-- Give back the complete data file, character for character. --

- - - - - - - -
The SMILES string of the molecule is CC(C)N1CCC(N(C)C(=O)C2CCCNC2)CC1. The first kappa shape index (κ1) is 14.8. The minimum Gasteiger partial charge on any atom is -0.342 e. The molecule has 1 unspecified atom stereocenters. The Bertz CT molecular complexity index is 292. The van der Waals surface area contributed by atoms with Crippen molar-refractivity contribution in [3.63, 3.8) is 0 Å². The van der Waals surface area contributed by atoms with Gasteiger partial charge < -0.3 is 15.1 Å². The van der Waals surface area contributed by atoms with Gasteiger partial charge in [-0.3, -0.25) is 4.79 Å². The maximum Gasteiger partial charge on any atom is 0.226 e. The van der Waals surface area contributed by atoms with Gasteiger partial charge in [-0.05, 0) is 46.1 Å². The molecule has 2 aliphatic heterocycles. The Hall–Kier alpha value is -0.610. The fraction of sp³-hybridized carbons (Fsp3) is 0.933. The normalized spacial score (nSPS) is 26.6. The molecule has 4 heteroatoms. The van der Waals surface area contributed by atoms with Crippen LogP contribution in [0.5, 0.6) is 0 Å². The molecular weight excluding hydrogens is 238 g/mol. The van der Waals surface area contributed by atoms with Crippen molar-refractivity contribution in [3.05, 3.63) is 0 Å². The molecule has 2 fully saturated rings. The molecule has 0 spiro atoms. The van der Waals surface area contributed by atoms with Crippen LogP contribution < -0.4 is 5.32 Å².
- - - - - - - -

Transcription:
The SMILES string of the molecule is CC(C)N1CCC(N(C)C(=O)C2CCCNC2)CC1. The first kappa shape index (κ1) is 14.8. The minimum Gasteiger partial charge on any atom is -0.342 e. The molecule has 1 unspecified atom stereocenters. The Bertz CT molecular complexity index is 292. The van der Waals surface area contributed by atoms with Crippen molar-refractivity contribution in [3.63, 3.8) is 0 Å². The van der Waals surface area contributed by atoms with Gasteiger partial charge < -0.3 is 15.1 Å². The van der Waals surface area contributed by atoms with Gasteiger partial charge in [-0.3, -0.25) is 4.79 Å². The maximum Gasteiger partial charge on any atom is 0.226 e. The van der Waals surface area contributed by atoms with Gasteiger partial charge in [-0.05, 0) is 46.1 Å². The molecule has 2 aliphatic heterocycles. The Hall–Kier alpha value is -0.610. The fraction of sp³-hybridized carbons (Fsp3) is 0.933. The normalized spacial score (nSPS) is 26.6. The molecule has 4 heteroatoms. The van der Waals surface area contributed by atoms with Crippen LogP contribution in [0.5, 0.6) is 0 Å². The molecular weight excluding hydrogens is 238 g/mol. The van der Waals surface area contributed by atoms with Crippen molar-refractivity contribution in [3.05, 3.63) is 0 Å². The molecule has 2 fully saturated rings. The molecule has 0 spiro atoms. The van der Waals surface area contributed by atoms with Crippen LogP contribution < -0.4 is 5.32 Å².